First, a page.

May 8, 2008

Hispanic Women in the United States, 2007

III. Economic Characteristics

Labor Force

A greater share of native-born Hispanic women than immigrant Hispanic women participate in the labor force.

Weekly Earnings

Hispanic women employed full time earn lower median weekly wages than non-Hispanic women.

Household Income in 2006

Hispanic women are more likely to live in lower income households and less likely to reside in upper income households than non-Hispanic women.

Definition of Income Groups

In this section, household incomes are adjusted for the number of people in a household and are presented for a household size of three (see Section II Appendix of Pew Social and Demographic Trends, “Inside the Middle Class: Bad Times Hit the Good Life” (April 2008) for a more detailed explanation of adjusted household income and income group assignments). In 2006, the median household income scaled to represent a three-person household was $32,046. By our definition, a woman is considered middle income if she lives in a household with an annual income that falls within 75% to 150% of the median household income. In 2006, that income range for a three-person household was $24,035 to $48,069. A woman whose median household income is above that range is considered in the upper income group; a woman whose household income is below that range is in the lower income group.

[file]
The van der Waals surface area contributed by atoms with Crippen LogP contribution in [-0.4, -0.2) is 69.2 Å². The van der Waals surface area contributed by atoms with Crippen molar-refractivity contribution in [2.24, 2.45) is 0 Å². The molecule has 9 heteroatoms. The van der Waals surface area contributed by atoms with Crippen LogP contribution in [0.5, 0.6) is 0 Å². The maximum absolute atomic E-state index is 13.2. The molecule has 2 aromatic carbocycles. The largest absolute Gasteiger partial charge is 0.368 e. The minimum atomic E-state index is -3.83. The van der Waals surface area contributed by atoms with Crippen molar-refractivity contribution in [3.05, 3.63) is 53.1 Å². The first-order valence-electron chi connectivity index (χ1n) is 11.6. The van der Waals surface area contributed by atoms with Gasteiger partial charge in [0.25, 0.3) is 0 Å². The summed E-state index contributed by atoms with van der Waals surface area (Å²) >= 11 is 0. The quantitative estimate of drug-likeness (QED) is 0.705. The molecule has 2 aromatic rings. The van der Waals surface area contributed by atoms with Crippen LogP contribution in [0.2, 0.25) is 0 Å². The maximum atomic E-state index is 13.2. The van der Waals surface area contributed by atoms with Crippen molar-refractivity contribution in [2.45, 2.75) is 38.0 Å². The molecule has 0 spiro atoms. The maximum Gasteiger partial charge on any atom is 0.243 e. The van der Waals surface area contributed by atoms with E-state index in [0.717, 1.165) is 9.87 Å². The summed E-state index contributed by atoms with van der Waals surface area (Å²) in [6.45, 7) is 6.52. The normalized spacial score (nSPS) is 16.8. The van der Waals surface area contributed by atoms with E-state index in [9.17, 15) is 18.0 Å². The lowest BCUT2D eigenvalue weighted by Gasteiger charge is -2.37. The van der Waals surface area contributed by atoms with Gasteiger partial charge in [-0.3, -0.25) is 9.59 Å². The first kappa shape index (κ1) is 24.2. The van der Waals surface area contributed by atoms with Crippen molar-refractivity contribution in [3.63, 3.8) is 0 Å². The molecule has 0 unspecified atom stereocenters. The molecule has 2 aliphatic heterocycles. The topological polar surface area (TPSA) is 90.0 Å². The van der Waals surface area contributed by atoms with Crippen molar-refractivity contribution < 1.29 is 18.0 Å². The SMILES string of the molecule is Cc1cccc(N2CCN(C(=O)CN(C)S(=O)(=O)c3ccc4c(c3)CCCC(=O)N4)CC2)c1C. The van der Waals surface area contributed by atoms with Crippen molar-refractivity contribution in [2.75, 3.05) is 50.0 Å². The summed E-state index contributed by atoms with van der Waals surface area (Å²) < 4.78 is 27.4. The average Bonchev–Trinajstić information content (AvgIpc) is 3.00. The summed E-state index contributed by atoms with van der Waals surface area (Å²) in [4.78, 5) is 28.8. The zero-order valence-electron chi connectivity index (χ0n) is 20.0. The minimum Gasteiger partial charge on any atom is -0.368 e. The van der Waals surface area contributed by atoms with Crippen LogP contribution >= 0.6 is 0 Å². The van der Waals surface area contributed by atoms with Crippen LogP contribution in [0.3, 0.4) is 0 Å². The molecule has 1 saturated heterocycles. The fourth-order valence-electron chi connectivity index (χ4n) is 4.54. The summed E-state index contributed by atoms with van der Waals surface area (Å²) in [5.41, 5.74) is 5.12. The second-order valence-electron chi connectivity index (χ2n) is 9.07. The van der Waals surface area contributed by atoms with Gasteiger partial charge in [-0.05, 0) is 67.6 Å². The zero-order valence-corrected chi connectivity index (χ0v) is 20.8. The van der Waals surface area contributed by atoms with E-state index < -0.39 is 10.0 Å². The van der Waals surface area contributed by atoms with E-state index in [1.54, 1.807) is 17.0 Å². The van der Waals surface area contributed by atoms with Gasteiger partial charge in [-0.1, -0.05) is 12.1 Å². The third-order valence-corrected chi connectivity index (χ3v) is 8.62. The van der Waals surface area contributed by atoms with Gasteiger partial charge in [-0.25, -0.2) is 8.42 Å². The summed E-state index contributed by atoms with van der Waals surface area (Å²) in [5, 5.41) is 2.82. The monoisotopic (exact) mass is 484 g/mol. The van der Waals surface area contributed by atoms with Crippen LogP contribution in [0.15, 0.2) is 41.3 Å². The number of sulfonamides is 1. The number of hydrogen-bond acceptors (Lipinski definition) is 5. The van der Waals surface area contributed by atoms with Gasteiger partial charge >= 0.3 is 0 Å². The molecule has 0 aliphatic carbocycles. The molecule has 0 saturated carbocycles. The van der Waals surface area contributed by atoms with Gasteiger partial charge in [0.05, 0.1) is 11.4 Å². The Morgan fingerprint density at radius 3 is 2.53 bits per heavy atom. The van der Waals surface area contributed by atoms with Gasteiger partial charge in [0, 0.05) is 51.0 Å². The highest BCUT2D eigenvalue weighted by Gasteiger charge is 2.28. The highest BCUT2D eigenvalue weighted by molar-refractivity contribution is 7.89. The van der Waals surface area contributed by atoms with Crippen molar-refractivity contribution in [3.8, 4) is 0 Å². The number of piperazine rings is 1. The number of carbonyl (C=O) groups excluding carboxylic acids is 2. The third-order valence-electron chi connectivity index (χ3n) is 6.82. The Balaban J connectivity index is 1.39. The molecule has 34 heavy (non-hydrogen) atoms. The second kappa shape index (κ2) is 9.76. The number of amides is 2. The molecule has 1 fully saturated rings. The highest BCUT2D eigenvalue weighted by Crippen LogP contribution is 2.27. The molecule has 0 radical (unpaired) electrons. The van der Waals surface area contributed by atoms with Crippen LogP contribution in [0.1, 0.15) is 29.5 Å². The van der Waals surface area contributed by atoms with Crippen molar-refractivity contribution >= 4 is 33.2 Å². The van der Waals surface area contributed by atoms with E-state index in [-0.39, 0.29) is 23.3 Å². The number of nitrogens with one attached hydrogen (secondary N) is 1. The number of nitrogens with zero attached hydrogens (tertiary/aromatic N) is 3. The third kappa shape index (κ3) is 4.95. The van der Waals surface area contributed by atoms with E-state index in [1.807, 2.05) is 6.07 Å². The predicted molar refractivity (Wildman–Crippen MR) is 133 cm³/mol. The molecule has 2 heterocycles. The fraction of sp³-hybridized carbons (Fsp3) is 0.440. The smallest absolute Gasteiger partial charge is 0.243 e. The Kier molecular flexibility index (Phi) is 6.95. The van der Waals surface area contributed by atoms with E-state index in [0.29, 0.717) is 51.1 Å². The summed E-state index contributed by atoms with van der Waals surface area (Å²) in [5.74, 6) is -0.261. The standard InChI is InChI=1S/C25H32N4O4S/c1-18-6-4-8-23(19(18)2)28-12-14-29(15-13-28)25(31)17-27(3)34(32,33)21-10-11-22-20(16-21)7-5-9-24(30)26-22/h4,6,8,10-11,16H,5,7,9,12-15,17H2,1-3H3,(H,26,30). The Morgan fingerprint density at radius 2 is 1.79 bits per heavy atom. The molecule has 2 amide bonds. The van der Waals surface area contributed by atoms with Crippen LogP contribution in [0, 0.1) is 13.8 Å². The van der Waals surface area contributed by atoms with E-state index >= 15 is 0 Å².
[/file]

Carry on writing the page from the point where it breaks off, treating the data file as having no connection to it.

Poverty4

Hispanic women are nearly twice as likely as non-Hispanic women to live in poverty.

Occupation

Hispanic women are much more likely than non-Hispanic women to be employed in blue-collar occupations.

Industry

Hispanic women are overrepresented in industries with relatively more blue-collar jobs.

Cite this publication: Felisa Gonzales. “Hispanic Women in the United States, 2007.” Pew Research Center, Washington, D.C. (May 8, 2008) http://www.pewhispanic.org/2008/05/08/hispanic-women-in-the-united-states-2007/, accessed on July 23, 2014.

  1. A woman is defined as living in poverty if her family income-to-poverty ratio is 1.00 or greater. The income-to-poverty ratio is a person’s family income divided by a government-calculated poverty threshold that is based upon family size and type. For more information about how the income-to-poverty ratio is calculated, see http://www.census.gov/hhes/www/poverty/povdef.html.